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Understanding Affordable Housing

To sustain Poulsbo’s livability and economic vitality, the city is working on multiple fronts to maintain and improve housing affordability. Through its plans and policies, the city pursues opportunities to:

  • Expand the overall housing supply and variety
  • Maintain and increase affordable housing
  • Attend to the special housing needs of individuals
  • Promote walkable, sustainable neighborhoods.

Poulsbo’s Comprehensive Plan sets the vision for how the city develops and grows over the next 20 years . As the city’s supply of developable land diminishes, the city must explore creative methods to increase housing opportunities while protecting existing neighborhoods and the environment. The plan’s Housing Element supports innovative methods to achieve housing goals.

This page is intended to help you understand what affordable housing is and what is going on in the city regarding affordable housing.

What is "Affordable Housing" ?

Affordable housing is commonly defined in terms of housing costs as a percentage of household income. Housing is considered unaffordable when a household’s monthly housing costs exceed a 30 percent of gross income, thereby reducing the budget available for other basic necessities and amenities. For households with lower incomes, high housing costs often mean they must make a choice between paying for housing or getting other life necessities like food or medications.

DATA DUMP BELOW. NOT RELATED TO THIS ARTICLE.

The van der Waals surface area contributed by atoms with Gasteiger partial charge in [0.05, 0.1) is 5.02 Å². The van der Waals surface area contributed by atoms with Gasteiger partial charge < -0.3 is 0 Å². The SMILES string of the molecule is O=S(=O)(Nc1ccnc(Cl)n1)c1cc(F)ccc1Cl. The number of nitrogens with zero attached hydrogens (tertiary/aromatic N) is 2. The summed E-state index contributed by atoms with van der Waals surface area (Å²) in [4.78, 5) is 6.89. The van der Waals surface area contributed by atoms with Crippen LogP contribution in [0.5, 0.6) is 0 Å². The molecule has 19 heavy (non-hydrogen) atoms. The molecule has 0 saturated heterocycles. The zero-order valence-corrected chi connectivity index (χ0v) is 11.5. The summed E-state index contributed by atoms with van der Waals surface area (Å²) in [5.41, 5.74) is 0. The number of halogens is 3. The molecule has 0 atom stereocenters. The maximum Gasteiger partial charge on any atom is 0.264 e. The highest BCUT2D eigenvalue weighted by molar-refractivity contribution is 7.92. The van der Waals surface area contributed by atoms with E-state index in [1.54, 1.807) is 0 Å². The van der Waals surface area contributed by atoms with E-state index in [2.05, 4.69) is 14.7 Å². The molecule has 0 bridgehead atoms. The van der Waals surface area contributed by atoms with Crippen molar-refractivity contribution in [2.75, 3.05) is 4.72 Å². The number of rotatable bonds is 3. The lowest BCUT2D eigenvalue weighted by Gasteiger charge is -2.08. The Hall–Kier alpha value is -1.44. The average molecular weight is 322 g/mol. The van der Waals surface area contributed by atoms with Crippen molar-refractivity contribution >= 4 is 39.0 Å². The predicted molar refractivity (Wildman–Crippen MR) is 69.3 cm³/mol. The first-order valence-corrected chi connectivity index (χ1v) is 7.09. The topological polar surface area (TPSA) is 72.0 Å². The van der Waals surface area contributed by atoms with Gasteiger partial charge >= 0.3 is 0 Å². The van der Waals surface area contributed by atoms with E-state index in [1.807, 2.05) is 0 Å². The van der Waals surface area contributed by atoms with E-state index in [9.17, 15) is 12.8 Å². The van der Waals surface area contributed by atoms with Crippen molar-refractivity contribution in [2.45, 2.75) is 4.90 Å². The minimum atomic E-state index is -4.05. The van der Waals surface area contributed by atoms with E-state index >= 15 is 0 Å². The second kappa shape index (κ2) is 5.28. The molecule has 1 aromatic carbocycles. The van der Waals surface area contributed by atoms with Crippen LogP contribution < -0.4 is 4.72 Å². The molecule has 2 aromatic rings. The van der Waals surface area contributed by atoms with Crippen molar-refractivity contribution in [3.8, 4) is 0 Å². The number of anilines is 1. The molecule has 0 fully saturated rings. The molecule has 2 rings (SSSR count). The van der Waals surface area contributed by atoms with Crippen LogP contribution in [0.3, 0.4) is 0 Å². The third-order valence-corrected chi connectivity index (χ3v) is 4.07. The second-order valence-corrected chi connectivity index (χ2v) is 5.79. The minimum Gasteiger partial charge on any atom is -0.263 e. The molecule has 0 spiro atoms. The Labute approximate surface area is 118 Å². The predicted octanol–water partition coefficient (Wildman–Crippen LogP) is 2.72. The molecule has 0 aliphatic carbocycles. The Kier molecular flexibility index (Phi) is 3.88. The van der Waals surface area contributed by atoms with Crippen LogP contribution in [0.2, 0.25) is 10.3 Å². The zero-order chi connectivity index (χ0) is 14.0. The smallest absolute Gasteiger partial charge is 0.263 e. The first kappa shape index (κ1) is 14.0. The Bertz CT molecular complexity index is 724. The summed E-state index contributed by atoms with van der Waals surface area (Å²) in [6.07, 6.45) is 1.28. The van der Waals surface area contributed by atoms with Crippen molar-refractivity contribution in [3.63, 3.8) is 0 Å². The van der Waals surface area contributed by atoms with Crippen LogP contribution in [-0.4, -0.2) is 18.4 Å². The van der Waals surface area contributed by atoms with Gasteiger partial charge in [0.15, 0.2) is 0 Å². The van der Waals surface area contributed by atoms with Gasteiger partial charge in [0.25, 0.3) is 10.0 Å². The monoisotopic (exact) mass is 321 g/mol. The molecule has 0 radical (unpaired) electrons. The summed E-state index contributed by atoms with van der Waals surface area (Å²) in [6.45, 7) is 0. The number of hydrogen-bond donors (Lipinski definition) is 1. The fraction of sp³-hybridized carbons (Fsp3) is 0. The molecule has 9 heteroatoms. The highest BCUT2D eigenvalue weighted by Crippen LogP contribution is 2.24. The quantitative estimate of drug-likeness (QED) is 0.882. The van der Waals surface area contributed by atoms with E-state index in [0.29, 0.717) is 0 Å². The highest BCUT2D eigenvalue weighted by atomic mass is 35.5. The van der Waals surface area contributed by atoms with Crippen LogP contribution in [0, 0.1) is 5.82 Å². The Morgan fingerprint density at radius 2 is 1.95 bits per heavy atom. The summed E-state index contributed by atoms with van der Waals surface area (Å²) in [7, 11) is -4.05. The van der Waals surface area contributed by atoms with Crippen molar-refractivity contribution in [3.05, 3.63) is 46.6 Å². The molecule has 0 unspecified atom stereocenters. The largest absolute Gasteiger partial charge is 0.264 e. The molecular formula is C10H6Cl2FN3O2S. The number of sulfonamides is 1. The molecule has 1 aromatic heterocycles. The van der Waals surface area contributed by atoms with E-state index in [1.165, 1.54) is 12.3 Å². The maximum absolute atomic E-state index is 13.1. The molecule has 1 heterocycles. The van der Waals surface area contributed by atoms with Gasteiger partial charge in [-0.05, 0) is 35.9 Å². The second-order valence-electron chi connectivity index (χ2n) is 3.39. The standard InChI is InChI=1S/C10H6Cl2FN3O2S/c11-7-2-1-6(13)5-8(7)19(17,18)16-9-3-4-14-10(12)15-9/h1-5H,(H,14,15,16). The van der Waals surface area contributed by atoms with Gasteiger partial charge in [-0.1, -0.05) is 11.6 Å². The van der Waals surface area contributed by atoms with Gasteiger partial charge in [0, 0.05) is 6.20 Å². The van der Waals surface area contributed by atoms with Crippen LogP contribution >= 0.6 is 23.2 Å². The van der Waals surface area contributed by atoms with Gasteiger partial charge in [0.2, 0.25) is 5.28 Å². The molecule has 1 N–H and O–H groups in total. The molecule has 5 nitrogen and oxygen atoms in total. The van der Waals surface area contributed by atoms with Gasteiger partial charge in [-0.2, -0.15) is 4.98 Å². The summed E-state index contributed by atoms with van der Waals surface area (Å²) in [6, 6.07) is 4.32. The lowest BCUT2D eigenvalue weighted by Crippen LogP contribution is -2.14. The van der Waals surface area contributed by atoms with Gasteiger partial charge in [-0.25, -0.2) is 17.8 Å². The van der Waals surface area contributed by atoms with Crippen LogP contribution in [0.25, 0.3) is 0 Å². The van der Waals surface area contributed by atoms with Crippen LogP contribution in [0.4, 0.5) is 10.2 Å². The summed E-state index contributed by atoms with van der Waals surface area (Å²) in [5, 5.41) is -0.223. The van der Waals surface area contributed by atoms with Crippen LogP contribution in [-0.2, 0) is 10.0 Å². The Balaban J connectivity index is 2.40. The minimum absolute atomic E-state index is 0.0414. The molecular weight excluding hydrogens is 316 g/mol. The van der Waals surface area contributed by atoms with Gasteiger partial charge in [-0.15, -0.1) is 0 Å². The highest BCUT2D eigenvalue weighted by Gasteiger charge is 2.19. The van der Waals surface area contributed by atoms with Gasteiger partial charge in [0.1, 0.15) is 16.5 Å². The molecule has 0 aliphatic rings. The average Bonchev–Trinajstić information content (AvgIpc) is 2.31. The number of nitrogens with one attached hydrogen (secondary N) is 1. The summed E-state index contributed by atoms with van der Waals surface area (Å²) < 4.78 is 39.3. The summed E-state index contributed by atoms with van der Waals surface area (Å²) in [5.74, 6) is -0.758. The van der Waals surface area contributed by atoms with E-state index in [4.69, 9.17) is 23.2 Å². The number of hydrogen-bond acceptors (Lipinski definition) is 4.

The City of Poulsbo defines affordable housing as “housing with a sales price or rental amount within the means of a household that may occupy low-income housing. The price of affordable units is based on that amount a household can afford to pay for housing, when household income is less than eighty percent of the median annual income, adjusted for household size, as determined by the United States Department of Housing and Urban Development for Kitsap County; and when the household pays no more than thirty percent of household income for housing expenses”.

The City’s Role in Housing

While the City of Poulsbo does not build or provide housing to residents, it can facilitate the conditions to encourage the housing developers to build housing in a diversity of formats and affordability levels. Housing planning and policymaking are integral functions of cities, and essential for supporting inclusive, diverse, and economically vibrant communities. Reviewing, evaluating, and updating housing plans, policies, and associated development regulations can help jurisdictions meet evolving community needs for housing variety and affordability, as well as achieve other planning goals for land use, economic development, transportation, and the environment.

There are four ways in which Poulsbo can influence the housing market.

  • The city can adopt and update development regulations such as zoning and design standards to either limit or facilitate the types of new housing that can be built by private and nonprofit housing developers in different parts of the city. These regulations also determine characteristics such as building heights, setbacks, parking, and design.
  • The city can utilize and update development incentives to encourage the construction of housing types that are in greatest need. Incentives may include tax exemptions, density bonuses, alternative design standards, fee reductions, or streamlined permitting. Incentives can affect the profitability of new housing development and therefore the likelihood that private developers will choose to build. They can also affect the financial feasibility of projects with income-qualified affordable housing.
  • The city can provide financial assistance to affordable housing providers through direct funding, fee waivers, or land donations to help subsidize new or existing income-qualified affordable housing projects.
  • The city can partner with providers, non-profit organizations and faith-based to find housing solutions.